Project failure and NOW to avoid it
The title is a mistype, but I like it – urgency is often missing in projects, and we all know the sooner you tackle a problem, the sooner it’s resolved and the less it costs.
Most enterprises recognise the value of standard processes, techniques and methods and the need for ‘people skilled in people’ – relationships, communication and leadership. Pelicam have previously demonstrated that these two “dimensions” (hard and soft) don’t include all the elements necessary to guarantee success. Why is that? Two reasons:
1.) Because no two projects are the same – why?
- the context (where we operate - the environment, the organisation, the politics); and
- the content - complexity, design, products.
2.) How to ensure the right things are done well - the granularity, precision, accuracy and focused decision making that is required?
We are always asked: “what makes a good project manager?” Yes there’s the normal stuff about intelligence, energy, people skills – but the significant competency is the ability to decide what to focus on – what needs to get done, what problem needs to be resolved,what problem can be ignored?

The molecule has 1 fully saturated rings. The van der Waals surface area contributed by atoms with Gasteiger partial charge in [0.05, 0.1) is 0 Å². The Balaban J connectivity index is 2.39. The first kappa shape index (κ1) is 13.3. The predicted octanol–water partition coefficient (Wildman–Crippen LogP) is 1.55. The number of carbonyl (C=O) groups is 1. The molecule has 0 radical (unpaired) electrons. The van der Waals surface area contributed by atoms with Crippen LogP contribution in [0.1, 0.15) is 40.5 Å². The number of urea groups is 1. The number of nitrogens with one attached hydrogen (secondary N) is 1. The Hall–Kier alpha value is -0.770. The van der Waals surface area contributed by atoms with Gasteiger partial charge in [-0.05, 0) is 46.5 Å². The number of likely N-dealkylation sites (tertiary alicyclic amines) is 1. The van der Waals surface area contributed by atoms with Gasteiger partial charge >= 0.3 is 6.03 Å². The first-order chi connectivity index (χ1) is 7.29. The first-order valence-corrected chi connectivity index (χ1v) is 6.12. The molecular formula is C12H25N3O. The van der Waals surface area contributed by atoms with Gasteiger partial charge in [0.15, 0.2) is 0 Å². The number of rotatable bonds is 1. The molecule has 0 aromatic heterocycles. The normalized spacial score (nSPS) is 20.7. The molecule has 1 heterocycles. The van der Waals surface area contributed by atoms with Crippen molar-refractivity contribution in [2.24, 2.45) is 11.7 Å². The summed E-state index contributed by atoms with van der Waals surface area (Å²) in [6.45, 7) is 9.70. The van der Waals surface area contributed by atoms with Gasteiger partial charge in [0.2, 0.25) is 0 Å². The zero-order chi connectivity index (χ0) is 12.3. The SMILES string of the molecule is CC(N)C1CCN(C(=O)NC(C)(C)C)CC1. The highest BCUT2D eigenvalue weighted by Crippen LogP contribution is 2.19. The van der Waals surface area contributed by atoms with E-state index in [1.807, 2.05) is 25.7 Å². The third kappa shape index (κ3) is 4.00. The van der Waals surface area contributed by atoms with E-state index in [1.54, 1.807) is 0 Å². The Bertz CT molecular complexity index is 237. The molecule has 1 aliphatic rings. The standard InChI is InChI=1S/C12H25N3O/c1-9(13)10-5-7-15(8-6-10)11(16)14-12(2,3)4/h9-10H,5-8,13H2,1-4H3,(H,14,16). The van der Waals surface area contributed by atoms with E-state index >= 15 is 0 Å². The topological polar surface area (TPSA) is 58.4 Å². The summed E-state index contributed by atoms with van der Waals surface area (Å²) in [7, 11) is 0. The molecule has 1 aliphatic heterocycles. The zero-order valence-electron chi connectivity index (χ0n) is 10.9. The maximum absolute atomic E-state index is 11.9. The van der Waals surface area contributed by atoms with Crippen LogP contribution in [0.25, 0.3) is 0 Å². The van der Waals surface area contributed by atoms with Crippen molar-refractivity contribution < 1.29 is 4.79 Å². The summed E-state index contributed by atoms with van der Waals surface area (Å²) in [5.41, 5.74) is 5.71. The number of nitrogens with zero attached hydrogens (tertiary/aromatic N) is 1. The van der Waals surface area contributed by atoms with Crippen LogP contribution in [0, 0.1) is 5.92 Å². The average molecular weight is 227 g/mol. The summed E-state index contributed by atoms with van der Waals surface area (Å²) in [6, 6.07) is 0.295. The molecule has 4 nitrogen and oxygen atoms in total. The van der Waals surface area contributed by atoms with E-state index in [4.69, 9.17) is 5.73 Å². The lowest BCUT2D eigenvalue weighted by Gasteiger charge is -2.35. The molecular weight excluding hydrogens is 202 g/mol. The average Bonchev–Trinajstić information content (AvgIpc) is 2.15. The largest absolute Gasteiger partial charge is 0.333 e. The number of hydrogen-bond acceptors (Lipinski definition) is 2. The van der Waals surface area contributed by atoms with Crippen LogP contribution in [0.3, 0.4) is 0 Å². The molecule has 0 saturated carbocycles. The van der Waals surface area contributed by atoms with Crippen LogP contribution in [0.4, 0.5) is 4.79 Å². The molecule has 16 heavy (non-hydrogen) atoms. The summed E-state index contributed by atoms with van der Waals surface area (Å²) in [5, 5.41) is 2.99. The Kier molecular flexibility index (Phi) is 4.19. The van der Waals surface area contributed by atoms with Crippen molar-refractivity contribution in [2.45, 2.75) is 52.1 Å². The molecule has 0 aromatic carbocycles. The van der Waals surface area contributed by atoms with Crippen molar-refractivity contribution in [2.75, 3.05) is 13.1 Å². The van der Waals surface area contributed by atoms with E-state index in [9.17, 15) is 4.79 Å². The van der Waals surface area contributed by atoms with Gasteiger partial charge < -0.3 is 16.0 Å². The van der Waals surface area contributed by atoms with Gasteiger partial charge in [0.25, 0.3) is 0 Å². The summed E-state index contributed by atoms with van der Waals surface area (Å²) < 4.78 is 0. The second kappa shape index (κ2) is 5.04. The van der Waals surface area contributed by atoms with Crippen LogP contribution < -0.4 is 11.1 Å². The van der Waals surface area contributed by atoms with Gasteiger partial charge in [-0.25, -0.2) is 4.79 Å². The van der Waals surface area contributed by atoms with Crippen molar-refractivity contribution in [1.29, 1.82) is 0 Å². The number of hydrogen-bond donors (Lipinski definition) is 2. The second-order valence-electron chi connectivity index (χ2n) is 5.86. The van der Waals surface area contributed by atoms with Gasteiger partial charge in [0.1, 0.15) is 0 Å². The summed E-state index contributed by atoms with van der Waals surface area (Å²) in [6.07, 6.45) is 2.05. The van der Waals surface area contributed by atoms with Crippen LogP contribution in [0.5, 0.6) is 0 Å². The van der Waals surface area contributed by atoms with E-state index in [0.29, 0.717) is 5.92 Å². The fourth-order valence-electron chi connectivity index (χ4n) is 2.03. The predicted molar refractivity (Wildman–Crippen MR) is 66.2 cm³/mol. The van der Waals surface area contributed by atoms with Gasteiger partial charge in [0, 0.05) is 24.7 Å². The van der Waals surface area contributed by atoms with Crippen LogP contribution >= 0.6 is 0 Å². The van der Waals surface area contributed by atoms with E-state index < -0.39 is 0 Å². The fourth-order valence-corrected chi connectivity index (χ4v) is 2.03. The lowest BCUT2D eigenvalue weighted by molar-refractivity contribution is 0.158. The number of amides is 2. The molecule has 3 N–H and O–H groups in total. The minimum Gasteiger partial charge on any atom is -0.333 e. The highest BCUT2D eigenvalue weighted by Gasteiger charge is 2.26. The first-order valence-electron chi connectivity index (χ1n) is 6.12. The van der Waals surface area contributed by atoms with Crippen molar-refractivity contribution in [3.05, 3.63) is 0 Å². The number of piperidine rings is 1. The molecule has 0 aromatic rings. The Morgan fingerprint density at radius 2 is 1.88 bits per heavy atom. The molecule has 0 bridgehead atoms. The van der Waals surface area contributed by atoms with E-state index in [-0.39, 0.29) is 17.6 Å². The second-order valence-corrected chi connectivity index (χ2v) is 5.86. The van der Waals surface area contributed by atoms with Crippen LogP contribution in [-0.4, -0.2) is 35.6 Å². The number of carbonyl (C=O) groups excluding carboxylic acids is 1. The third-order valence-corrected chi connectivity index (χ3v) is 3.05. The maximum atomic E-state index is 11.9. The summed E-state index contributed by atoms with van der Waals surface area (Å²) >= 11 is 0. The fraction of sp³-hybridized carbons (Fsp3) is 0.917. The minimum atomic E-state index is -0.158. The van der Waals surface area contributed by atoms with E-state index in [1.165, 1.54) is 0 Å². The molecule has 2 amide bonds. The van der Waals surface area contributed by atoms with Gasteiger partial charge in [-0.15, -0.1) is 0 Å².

Pelicam call this third dimension ‘Project Intelligence’. It’s a combination of skill, instinct, technique and experience.
We’ve consolidated findings of 50 recent project intelligent reviews – scaling from £2m to £500m - across a number of industries – and it’s produced FIVE learning points.
ONE – previous surveys (e.g. MIT, Standish, MCA) highlight a very poor delivery record. Our findings give useful granularity as to why projects are failing; and contrasts with prior research.
TWO - Projects scored 50% against best practice. Why so low? Because by definition, best practice must take into account every situation and permutation; and projects are not designed that way. Our hypothesis remains –best practice is not a helpful measure.
THREE - Projects reviewed early in the life cycle are more likely to be successful. Conversely, projects reviewed late in late stages (test/ implementation) are often ‘too far gone’ and beyond help.
FOUR – High incidence of Critical/Red/Black/Toxic issues (there’s only so many ways of saying these are really, really important):
- Serial killers: dependencies not mapped, dis-engaged stakeholders, poor business case, flawed governance, poor planning, unclear quality, lack of testing quality, risk/issue/change ignored (all occur in more than 66% of projects).
- Persistent offenders: suppliers, people and relationships, existing systems, complexity, solution definition (in 39-53% of projects).
- Aggravating theft: corporate alignment, technology alignment, communications, and cost management (in 11-26% of projects).
FIVE – Every organisation has common failure points. Review 3 to 5 projects and the same issues will occur. Find and fix these issues across the organisation and you can fix all your projects.
Project Intelligence is not well understood in ‘project world’ but needs to be embraced and learnedEach organisation has its own serial killers – they should be locked up